In God’s economy, no one’s motivated to use religion to promote themselves. (1Pe 5:2) In God’s temple system, Levites comprise a priestly supreme civil court (De 17:8-9), supported by obligatory tithes and offerings, sharing among themselves what comes in. (De 18:8) They have no choice in their role (De 18:1), no legislative or executive powers, and ultimately depend on God’s people being blessed in obeying God’s Law from the heart. The design makes priests economically vulnerable when people aren’t genuinely righteous, motivating religious leaders to humbly teach the whole counsel of God, and to encourage all to obey it. (De 17:11)

Similarly in the church, as God designed it, there’s no dependence on paid clergy for spiritual health. Instead, brothers check each other’s teaching (1Co 14:29-31) as equals in God (1Co 11:3), and believers come together to edify one another as we pursue Christ together. No elite, educated group is the gatekeeper of truth (1Ti 3:15); no one’s income depends on tickling itching ears (2Ti 4:3), and no one has any spiritual control over another. (Mt 23:8)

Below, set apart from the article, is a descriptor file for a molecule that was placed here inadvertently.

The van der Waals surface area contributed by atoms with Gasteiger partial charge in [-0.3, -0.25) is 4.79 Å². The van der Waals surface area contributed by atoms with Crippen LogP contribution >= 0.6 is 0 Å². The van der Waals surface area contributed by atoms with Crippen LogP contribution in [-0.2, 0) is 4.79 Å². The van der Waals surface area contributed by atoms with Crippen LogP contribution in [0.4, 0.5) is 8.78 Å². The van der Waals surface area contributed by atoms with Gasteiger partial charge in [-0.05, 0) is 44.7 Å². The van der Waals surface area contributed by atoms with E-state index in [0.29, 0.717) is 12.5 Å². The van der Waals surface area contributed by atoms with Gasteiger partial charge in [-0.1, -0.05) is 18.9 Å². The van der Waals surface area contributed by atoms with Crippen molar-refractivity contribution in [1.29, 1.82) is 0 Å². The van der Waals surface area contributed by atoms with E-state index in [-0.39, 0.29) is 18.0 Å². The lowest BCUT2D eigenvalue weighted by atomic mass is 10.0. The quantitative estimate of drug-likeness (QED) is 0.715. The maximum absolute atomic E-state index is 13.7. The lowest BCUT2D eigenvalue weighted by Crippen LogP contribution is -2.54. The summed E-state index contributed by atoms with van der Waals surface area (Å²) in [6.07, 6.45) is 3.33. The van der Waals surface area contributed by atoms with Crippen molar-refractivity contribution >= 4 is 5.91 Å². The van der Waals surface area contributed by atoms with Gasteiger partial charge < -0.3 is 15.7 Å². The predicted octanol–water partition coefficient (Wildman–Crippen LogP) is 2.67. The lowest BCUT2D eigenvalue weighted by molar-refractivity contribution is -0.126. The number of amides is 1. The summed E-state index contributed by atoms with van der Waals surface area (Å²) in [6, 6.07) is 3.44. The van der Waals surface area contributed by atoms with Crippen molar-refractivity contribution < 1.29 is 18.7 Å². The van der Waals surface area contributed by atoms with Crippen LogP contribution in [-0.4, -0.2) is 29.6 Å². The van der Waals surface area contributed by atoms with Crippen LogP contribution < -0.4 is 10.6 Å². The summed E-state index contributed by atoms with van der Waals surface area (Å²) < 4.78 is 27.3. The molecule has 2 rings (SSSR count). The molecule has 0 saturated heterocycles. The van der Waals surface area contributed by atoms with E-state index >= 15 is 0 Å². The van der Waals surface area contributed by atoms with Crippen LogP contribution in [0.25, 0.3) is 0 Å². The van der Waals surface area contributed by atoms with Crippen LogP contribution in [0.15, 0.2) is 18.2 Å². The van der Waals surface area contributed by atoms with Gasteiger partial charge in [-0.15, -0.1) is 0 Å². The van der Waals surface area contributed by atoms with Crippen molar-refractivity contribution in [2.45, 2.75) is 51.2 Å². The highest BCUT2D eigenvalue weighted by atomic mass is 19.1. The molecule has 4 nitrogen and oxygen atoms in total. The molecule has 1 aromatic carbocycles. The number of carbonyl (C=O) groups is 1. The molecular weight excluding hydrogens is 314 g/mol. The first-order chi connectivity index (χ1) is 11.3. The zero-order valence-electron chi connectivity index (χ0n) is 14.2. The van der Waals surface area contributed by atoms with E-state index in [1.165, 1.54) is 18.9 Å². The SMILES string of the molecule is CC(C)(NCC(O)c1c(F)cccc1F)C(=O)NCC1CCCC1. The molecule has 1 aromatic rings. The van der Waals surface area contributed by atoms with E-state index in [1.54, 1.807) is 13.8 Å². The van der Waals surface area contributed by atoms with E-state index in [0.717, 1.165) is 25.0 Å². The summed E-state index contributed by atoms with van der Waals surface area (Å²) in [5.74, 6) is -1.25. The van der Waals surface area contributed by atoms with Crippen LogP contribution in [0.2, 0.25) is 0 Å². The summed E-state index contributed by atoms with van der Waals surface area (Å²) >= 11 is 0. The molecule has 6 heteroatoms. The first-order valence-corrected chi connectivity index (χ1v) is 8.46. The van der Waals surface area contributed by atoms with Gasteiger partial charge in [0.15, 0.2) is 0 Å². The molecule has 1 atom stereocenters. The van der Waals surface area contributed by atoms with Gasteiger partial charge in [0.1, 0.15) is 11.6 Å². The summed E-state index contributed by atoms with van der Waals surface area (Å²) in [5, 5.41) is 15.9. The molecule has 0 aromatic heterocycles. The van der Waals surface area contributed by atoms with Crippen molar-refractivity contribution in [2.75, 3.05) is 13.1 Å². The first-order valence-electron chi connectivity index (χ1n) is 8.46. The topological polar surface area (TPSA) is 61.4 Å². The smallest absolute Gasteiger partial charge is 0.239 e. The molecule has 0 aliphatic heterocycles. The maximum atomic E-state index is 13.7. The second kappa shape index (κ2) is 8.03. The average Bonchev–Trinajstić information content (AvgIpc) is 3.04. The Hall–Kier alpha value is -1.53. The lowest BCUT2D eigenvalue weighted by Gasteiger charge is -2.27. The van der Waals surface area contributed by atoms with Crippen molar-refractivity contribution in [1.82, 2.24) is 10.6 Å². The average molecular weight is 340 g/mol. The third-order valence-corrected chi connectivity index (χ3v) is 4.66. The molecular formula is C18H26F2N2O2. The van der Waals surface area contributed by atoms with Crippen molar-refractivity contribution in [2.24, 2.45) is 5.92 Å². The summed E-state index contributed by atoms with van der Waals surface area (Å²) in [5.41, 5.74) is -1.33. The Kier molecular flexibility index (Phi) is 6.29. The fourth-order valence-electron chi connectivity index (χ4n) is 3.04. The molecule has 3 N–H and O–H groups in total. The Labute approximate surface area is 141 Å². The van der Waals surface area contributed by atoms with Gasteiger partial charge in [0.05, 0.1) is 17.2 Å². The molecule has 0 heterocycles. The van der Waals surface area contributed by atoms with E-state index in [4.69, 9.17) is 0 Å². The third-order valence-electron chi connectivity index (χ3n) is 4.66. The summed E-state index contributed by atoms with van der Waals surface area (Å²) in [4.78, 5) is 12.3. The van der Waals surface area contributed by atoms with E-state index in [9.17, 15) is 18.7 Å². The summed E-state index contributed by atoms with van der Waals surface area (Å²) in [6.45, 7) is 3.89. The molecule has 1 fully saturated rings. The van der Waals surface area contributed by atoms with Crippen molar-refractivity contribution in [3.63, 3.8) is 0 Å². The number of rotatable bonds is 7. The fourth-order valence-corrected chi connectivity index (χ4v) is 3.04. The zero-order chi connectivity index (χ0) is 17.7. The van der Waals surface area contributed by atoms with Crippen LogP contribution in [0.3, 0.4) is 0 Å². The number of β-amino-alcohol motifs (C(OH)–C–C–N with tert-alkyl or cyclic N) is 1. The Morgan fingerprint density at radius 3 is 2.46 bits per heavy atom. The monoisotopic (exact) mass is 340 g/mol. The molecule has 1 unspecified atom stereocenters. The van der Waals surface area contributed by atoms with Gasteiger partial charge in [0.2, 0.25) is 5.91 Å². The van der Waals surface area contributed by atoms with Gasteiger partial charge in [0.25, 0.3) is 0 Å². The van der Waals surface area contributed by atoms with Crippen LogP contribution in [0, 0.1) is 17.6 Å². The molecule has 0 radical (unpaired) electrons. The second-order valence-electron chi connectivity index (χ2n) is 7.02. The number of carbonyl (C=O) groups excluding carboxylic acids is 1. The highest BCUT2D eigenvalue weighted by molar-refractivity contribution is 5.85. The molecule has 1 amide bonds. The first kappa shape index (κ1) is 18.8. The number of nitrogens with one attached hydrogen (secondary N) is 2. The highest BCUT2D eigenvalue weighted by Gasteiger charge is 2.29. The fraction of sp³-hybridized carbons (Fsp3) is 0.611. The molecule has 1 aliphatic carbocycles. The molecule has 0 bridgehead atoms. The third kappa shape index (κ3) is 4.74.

God’s not arbitrary in His design, and it’s always good (Ps 119:10-11); it’s ultimately fatal to depart from it (Pr 21:16), and life to find Him in it. (Jn 10:10)

articles    blog

The Peace of God

Peace, part of the fruit of the Spirit (Ga 5:22), is so basic to spiritual health (Ro 14:17) God consistently begins with it. (Ro 1:71Co 1:3, 2Co 1:2Ga 1:3Ep 1:2Php 1:2Col 1:21Th 1:12Th 1:21Ti 1:22Ti 1:2Tit 1:4Phm 1:31Pe 1:2, 2Pe 1:2, 2Jn 1:3, Jud 1:2, Re 1:4)

It’s evidently not a lesser form of joy, for then God filling us with both joy and peace would be redundant. (Ro 15:13) Neither is it the absence of conflict and trouble; we may lose peace simply in fearing discomfort. Yet in Christ we may have peace in the midst of suffering and trial. (Jn 16:33)

Peace is the state of being undisturbed, calm, tranquil, unafraid, untroubled. (Jn 14:27) The opposite is anxiety, worry, and fear. Peace is Jesus asleep in the midst of a violent storm, as His disciples are freaking out. (Mt 8:23-27) It’s Elisha surrounded by an entire army that’s come to take him, knowing they’re no match for God. (2Ki 6:15-17)

Peace is being able to see afar off, from God’s perspective (Ps 119:165), keeping the whole of the eternal plan in mind in the midst of conflict. (He 11:13) As we abide in Christ (1Jn 2:28), knowing He is infinitely sovereign, good and faithful, Christ offers us His perspective, and along with this His peace, the peace that passes all understanding. (Php 4:6-7)